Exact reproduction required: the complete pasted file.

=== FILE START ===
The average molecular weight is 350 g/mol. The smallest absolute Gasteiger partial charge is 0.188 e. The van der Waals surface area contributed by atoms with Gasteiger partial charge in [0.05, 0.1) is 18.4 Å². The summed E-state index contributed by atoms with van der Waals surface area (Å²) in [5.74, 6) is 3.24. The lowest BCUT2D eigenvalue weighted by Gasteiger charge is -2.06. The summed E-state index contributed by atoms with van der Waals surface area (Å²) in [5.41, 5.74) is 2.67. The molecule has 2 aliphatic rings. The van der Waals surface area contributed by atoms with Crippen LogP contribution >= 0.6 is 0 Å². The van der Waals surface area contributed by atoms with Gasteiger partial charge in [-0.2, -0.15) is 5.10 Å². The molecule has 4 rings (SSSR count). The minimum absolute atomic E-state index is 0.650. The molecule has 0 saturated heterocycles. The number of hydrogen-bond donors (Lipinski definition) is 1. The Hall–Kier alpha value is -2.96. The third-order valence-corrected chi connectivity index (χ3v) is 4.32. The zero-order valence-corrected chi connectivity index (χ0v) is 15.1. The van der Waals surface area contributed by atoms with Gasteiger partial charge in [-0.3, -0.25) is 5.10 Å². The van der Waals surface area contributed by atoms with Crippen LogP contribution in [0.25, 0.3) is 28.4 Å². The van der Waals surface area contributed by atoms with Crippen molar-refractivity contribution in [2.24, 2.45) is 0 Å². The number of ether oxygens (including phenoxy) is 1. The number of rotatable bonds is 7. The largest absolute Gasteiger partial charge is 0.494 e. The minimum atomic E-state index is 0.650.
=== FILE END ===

The average molecular weight is 350 g/mol. The smallest absolute Gasteiger partial charge is 0.188 e. The van der Waals surface area contributed by atoms with Gasteiger partial charge in [0.05, 0.1) is 18.4 Å². The summed E-state index contributed by atoms with van der Waals surface area (Å²) in [5.74, 6) is 3.24. The lowest BCUT2D eigenvalue weighted by Gasteiger charge is -2.06. The summed E-state index contributed by atoms with van der Waals surface area (Å²) in [5.41, 5.74) is 2.67. The molecule has 2 aliphatic rings. The van der Waals surface area contributed by atoms with Crippen LogP contribution >= 0.6 is 0 Å². The van der Waals surface area contributed by atoms with Gasteiger partial charge in [-0.2, -0.15) is 5.10 Å². The molecule has 4 rings (SSSR count). The minimum absolute atomic E-state index is 0.650. The molecule has 0 saturated heterocycles. The number of hydrogen-bond donors (Lipinski definition) is 1. The Hall–Kier alpha value is -2.96. The third-order valence-corrected chi connectivity index (χ3v) is 4.32. The zero-order valence-corrected chi connectivity index (χ0v) is 15.1. The van der Waals surface area contributed by atoms with Gasteiger partial charge in [-0.3, -0.25) is 5.10 Å². The van der Waals surface area contributed by atoms with Crippen LogP contribution in [0.25, 0.3) is 28.4 Å². The van der Waals surface area contributed by atoms with Crippen molar-refractivity contribution in [2.24, 2.45) is 0 Å². The number of ether oxygens (including phenoxy) is 1. The number of rotatable bonds is 7. The largest absolute Gasteiger partial charge is 0.494 e. The minimum atomic E-state index is 0.650.